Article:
UN Migration Agency to Support 1,000 Dominican Families Rebuild

Humanitarian Emergencies, Shelter

Roseau – The UN Migration Agency (IOM) is supporting the Government of Dominica to improve the conditions of people living in emergency shelters around Dominica after Hurricane Maria destroyed almost 20 per cent and severely damaged another 55 per cent of the housing stock on the island, five months ago.

IOM, with funding from UK Aid, the European Commission humanitarian agency (ECHO) and the Government of Australia, will provide roof repairs and core shelter solutions for over one thousand vulnerable families in affected communities in the north east, west central and north west of the island. Core shelters are small basic structures, built in accordance with the Government of Dominica´s Building Guidelines, and designed in such a way that they can be expanded on.

Currently, assessment of potential beneficiaries is taking place in Woodfordhill, and roof repair works are at different stages for close to 20 households so far in that community.  In total, IOM intends to provide shelter solutions for almost 150 households in Woodfordhill. IOM will also be undertaking similar work in Marigot, Wesley, Calibishie, Bense and Anse de Mai in the north east.

On the West Coast, IOM is collaborating with village councils and other community leaders to choose beneficiaries. “All households in the affected communities cannot be assisted and so key groups have been identified in line with criteria endorsed by the Ministry of Social Services, Gender and Family Affairs as having the least capacity to recover without support,” explained Jan-Willem Wegdam, head of the IOM team deployed in Dominica since the hurricane hit the island.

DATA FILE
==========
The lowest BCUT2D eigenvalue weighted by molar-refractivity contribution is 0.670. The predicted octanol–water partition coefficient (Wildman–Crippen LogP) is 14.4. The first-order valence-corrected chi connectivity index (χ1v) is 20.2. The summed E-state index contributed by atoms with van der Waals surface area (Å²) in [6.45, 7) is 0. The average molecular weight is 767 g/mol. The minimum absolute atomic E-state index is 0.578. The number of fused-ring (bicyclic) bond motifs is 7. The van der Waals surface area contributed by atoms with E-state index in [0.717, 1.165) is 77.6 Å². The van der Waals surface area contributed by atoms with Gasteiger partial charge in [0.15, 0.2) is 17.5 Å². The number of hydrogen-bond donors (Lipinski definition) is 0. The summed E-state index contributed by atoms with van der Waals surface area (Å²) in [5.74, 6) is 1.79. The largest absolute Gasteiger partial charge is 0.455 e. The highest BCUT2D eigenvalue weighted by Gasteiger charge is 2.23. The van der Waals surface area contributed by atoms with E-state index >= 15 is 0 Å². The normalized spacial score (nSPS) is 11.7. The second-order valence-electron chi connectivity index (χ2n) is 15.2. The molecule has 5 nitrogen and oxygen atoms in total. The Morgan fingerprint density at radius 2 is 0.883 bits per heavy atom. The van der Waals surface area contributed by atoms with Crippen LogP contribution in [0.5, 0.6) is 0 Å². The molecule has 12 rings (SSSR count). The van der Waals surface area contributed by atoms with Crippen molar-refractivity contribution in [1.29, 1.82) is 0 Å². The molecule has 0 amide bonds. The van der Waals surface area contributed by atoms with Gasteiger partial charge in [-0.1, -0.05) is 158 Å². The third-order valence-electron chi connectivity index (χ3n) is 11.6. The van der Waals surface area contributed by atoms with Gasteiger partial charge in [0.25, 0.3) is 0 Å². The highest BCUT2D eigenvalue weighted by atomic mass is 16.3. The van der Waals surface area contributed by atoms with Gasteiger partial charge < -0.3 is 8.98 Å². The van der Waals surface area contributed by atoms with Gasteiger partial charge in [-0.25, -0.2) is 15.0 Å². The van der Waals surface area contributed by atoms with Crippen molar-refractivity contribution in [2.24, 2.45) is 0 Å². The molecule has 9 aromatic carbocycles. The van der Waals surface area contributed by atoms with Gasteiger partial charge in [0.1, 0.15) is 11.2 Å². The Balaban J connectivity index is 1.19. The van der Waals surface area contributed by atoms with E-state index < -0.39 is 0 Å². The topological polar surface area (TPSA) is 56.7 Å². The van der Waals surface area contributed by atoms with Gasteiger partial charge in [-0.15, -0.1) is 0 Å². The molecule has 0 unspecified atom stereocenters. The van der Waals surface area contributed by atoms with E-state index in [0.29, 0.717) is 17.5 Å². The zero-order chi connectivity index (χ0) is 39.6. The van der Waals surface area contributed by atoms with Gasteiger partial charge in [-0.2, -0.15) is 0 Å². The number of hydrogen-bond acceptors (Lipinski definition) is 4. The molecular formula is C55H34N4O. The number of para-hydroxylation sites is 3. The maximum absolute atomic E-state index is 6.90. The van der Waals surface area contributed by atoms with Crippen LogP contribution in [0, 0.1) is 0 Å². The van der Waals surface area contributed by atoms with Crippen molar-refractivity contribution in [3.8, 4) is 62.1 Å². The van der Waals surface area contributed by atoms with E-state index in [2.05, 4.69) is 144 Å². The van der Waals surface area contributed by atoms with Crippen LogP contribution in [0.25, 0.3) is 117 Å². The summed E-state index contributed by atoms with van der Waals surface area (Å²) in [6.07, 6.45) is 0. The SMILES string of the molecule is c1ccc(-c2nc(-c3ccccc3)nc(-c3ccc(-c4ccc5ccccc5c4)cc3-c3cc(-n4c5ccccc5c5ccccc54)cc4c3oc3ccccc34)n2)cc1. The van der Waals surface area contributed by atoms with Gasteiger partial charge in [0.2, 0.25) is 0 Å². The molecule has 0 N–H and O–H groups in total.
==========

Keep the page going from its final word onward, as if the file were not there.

Households with elderly members, pregnant and lactating women and members who have disabilities or chronic illness that affect their mobility and ability to provide for themselves, will be prioritized. Single male or female headed households, large households with many children who are not able to work for income, poor households living in unsafe structures or an uninhabitable house due to the impact of the hurricane, and with low self-recovery capacity (including loss of livelihoods) will also be prioritized.

IOM is recruiting local engineers, architects, carpenters and contractors in these areas for training them in techniques for building back better, and to work for pay on community recovery programmes.

For further information please contact Maxine Alleyne-Esprit at IOM Dominica, Tel: + (767) 285-0794, Email: malleyne@iom.int

  • IOM is recruiting local engineers, architects, carpenters and contractors who are then trained in techniques for building back better. © IOM

  • Core shelters are small basic structures, built and designed in such a way that they can be extended. © IOM